Two sculptures by the esteemed American sculptor Richard Hunt of Chicago will soon be installed near the Betty and Kenneth Hawkins Centennial Chapel. The installation ceremony will take place on Friday, May 3, 2013, at 11 a.m. with Mr. Hunt participating.
One of the most prolific public sculptors in the United States, Mr. Hunt created these bronze sculptures in 1983 for Temple B’nai Israel in Kankakee, Ill.
• “Eternal Life” was commissioned by former Illinois Governor Samuel Shapiro. This sculpture was a gift to the Temple to honor the memory of the Governor’s late wife.
• “The Bush Was Not Consumed” was commissioned by the family of David Blatt, who was a business owner and developer in the Kankakee area.
Following a recent decision to close the Temple, a donor purchased these outstanding works of art for installation at Olivet.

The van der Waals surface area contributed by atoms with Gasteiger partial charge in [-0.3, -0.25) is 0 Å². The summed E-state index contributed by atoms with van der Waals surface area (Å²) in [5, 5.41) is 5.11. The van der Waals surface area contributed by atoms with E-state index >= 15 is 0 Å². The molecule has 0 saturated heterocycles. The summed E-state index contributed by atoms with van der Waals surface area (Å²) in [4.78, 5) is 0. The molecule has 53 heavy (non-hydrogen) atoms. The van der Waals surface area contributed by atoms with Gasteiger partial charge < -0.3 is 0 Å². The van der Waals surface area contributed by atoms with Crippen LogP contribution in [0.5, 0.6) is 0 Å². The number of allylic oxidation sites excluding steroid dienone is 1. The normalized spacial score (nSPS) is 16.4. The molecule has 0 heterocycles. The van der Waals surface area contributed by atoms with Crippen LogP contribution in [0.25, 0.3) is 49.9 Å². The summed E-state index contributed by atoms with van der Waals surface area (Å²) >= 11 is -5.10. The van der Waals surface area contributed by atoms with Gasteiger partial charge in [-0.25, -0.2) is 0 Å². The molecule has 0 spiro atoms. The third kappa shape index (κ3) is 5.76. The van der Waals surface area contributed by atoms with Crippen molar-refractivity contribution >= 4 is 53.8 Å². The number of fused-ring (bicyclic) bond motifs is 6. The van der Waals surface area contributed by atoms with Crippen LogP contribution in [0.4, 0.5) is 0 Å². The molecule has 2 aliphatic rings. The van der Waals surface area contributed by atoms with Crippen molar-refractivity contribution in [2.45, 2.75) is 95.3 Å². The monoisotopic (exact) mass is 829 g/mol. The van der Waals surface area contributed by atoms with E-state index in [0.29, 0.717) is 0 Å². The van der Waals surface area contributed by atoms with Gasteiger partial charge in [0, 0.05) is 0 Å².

“Often the closing of an institution in a community means that works of art and other reminders of the legacy of that institution are lost,” Mr. Hunt said. “I am delighted that, in this instance, my sculptures have found a new home in the community and will be there for all to see for years to come. And I am pleased and honored that Olivet Nazarene University has invited me to participate in the installation ceremony of my two sculptures on its campus.”
Mr. Hunt’s commissioned works are displayed by schools, businesses, medical centers, libraries and other locations in Illinois, Texas, Michigan, California and Washington, D.C., among other places. He has received a Guggenheim Fellowship, as well as awards from The Art Institute of Chicago and the National Academy of Design. In 2009, he received the Lifetime Achievement Award from the International Sculpture Center. In 2010, he received the Legacy Award from the United Negro College Fund. A native of Chicago, he continues to work in his studio on West Lill Avenue in Chicago.